“Nigel was at the forum this week and obviously didn’t see what was coming to him. It was one of the topics brought up, funnily enough, the low percentage of managers, particularly first time managers, who reach 250 games in a job. It’s a very difficult thing to do these days, particularly when you have owners who see the game differently.
“I don’t understand the logic of Nigel’s sacking. He’s just gone to Chelsea this week and got a draw, he won the game before that. He’s had back-to-back promotions. I’m not too sure what more Nigel could have done.
“Southampton are out of the bottom three, doing very well all things considered. Nigel brought the players in, he’s been working with them for the last six or seven months. Now, all of a sudden, he is sacked and they are bringing in a new guy. All that does is cause instability throughout the club.
“The most important people are the players and they must be thinking, ‘What’s going on here?’. Especially off the back of a great result at Stamford Bridge where they showed unbelievable character to come back from 2-0 down to draw 2-2. That must have been a huge shot in the arm for them, so I just don’t understand the thinking behind it at all.”
Lennon, who could give a debut today to Israeli international defender Rami Gershon as he begins his loan spell from Standard Liege, is encouraged by the condition of his squad after the break which saw them spend a week of warm weather training in Marbella.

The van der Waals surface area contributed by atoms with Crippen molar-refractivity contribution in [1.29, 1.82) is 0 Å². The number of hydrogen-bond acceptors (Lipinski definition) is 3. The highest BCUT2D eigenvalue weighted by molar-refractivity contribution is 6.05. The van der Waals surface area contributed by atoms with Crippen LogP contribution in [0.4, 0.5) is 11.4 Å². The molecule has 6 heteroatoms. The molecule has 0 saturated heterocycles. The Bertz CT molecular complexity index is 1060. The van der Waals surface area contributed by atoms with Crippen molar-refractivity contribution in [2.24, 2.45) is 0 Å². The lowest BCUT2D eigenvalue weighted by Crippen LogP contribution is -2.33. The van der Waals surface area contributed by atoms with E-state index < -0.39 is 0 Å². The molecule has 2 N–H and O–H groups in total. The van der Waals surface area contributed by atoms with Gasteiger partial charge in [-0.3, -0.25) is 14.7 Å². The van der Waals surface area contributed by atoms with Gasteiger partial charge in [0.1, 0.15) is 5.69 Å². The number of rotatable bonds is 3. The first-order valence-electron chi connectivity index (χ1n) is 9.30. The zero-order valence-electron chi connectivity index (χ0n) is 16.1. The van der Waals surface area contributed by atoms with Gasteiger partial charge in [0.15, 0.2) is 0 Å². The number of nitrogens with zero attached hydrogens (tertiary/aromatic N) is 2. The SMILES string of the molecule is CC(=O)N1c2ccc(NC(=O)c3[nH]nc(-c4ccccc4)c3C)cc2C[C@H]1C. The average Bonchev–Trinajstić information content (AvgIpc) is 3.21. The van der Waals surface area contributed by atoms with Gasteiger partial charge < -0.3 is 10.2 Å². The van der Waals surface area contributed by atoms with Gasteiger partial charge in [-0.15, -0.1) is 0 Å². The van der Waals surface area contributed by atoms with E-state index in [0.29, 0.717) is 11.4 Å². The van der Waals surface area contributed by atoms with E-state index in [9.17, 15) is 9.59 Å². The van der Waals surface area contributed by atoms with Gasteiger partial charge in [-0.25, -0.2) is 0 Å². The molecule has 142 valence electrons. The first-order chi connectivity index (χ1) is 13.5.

“It absolutely reinforced my belief the break is a good idea,” he said. “Although I’ll let you know for sure in a week or so. If we lose our next three games, I’ll think it was a terrible idea!
“It was a chance to get the players refreshed both physically and mentally, to get some players back from injury sooner than they would have been otherwise. Everyone has found it beneficial to a certain extent. It’s going to be a very heavy schedule for us over the next few weeks, with an international week in there as well. So it emphasises that the break came at a really good time for us.”
Lennon is hopeful new Scotland manager Gordon Strachan will use his players sparingly in the international against Estonia at Pittodrie on 6 February, just six days before Celtic’s first leg match against Juventus. Lennon is thrilled to see his former manager land the Scotland job.
“I’ll speak to Gordon, or I might just ignore his calls!” he said. “But I understand his situation and I’m sure he understands mine. We’ll have a chat in the next few days. He knows how important the Juventus games are but I understand how important the game against Estonia will be for him as well.
“I’m absolutely delighted for him. You could see how much it meant to him at his press conference. He texted me on Monday and told me not to tell anyone but I was delighted for him.
“I think it’s a great appointment. I am biased but I thought he was the outstanding candidate and he will command respect from the players. He is very shrewd tactically, as he’s proved in Europe before, and having a break from the game has reinvigorated him.
“His TV work will have given him access to see a lot of top players at Champions League level as well and with Mark McGhee coming in to assist him, there is vast experience as well.”